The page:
Trains carrying mass loads of heavy crude oil from Canada’s tar sands have begun moving through the Northwest, creating the potential for an oil spill in parts of Oregon and Washington where environmental agencies have no response plans or equipment in place.
Union Pacific now moves between seven and 10 of these mile-long trains of Canadian crude per month through Northwest states, according to railroad spokesman Aaron Hunt. They can carry more than a million gallons of oil.
The trains originate in Alberta, moving through Idaho to Washington. From there, some are bound for refining in Western Washington and others travel along the Columbia River into Portland and south into California.
The seven to 10 monthly trains represents a big increase over Union Pacific trains that had previously been hauling mixed freight that included oil tank cars. The mile-long “unit trains” began in late November, according to the railroad, but spill planners at Oregon’s Department of Environmental Quality and Washington’s Department of Ecology didn’t learn of the new shipments until late January and early February, respectively.
Both agencies, along with emergency responders and rail safety inspectors, were previously caught unprepared in 2013 when shipments of sweet light crude from North Dakota’s Bakken oil fields started moving through the region.
Railroads are required to notify states about oil shipments larger than one million gallons under an emergency order from the federal Department of Transportation. The order was filed in response to national concerns about local fire departments being caught unaware or kept in the dark when these “rolling pipelines” were passing through their jurisdictions.
That order applies only to Bakken crude; shipments from Canada are exempt. Oregon Sens. Ron Wyden and Jeff Merkley have called on the federal DOT to expand its regulation to include all shipments, with the aim of avoiding a situation like mile-long trains of tar sands crude moving without knowledge from the agencies tasked with oil spill cleanup.
“It is unacceptable that volatile tar sands oil has been moving through our communities for months and yet Oregon officials only found out about it last week,” Wyden said in a statement released to OPB/EarthFix. “This apparent lack of communication with state officials responsible for Oregonians’ health and safety is exactly why I have been pushing for an iron-clad rule to ensure first-responders in our communities are notified about these oil trains.”
Officials in Oregon and Washington said they lack the resources and authority for adequate spill planning along rail corridors. Rail lines touch more than a hundred watersheds in Oregon and cross more than a thousand water bodies in Washington.
Unlike plans for marine transports and storage facilities, plans for who responds, how and with what equipment are lacking in Oregon and Washington when it comes to rivers and lakes.
“We will respond, but our response won’t be as effective as it would be with the facilities where we’ve reviewed their plans, we know what they contain,” said Bruce Gilles, emergency response program manager at Oregon’s DEQ.
Should a train full of tar sand oil spill today, response teams will be “going in somewhat blind,” and that means they won’t be able to work as quickly as they should, Gilles said.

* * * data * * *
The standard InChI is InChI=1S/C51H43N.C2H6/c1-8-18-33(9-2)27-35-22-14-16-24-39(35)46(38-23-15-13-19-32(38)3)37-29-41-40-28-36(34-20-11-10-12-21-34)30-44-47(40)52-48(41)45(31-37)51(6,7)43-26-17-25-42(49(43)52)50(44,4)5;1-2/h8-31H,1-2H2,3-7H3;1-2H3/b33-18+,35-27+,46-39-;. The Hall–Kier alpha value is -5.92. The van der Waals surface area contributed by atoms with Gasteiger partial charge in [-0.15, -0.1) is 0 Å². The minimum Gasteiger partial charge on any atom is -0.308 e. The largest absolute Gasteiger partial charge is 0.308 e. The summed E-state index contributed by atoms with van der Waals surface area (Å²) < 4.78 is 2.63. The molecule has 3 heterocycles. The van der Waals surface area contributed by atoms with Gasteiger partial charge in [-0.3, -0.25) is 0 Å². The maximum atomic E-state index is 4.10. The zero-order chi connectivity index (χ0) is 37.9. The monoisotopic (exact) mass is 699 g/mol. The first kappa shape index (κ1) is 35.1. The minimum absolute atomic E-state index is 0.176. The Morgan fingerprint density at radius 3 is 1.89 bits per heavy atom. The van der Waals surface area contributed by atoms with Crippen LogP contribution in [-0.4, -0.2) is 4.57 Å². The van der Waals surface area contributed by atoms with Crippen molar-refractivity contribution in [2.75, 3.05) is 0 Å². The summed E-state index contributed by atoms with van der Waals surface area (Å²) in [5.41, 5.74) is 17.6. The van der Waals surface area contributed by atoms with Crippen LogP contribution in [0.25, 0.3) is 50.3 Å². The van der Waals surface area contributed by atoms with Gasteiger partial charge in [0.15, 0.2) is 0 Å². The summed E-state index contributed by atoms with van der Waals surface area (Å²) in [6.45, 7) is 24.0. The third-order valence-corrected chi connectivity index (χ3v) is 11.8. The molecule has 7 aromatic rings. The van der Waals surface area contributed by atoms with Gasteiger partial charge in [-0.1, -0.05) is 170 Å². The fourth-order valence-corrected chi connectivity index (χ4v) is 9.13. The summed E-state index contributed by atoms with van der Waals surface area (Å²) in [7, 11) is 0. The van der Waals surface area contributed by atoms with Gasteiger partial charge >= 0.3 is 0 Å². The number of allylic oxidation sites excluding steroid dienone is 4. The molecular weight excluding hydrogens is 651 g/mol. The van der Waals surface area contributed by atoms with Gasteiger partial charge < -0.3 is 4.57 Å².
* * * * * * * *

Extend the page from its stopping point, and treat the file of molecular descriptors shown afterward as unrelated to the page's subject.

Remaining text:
“You’re going to lose time, and that time translates into increased environmental damage and costs to clean up,” he said. “That’s the bottom line.”
David Byers, response manager for Washington’s Department of Ecology, said the state has begun filling the regional gaps where it lacks response plans, but the effort will take years.
Byers said tar sands crude presents many cleanup challenges the state’s never handled before.
Bitumen is a hydrocarbon extracted from Alberta’s tar sands. It’s too thick to be transported like conventional crude. It’s either refined into a synthetic crude — making it more like conventional crude oil — or combined with additives that give it a more liquid consistency.
A heavy tar-like substance, bitumen can sink when it hits water. It’s also stickier, meaning it’s tougher to remove from wherever it spills. That’s what happened when a pipeline burst and spilled into the Kalamazoo River in Michigan. The cleanup cost exceeded $1 billion.
Frequent rain and fast-moving rivers in the Northwest mean a lot of sediment that oil can stick to, further complicating cleanup.
Byers and Gilles say they have no way of knowing what specific type of crude is in a given oil tanker car. Knowing that they’re dealing with a tar sand crude oil spill would dramatically influence their response.
“It’s much harder to clean up on the bottom of a river bed,” Byers said. “Or if it sinks in, for example, Puget Sound, it’s going to be more difficult to clean up, and even more challenging for us to even locate and detect where the oil has migrated to.”
It wouldn’t just be up to Oregon or Washington officials to handle spill-response duties if an oil train derailed in their state. Union Pacific has 30 hazardous materials responders across its 32,000 mile network and relies on private contractors for handling spill incidents.
“This team of experts directs training, preparation and response for any type of accident involving hazardous materials,” spokesman Aaron Hunt said in an email. “We move hazardous materials on behalf of our customers because it is our job.”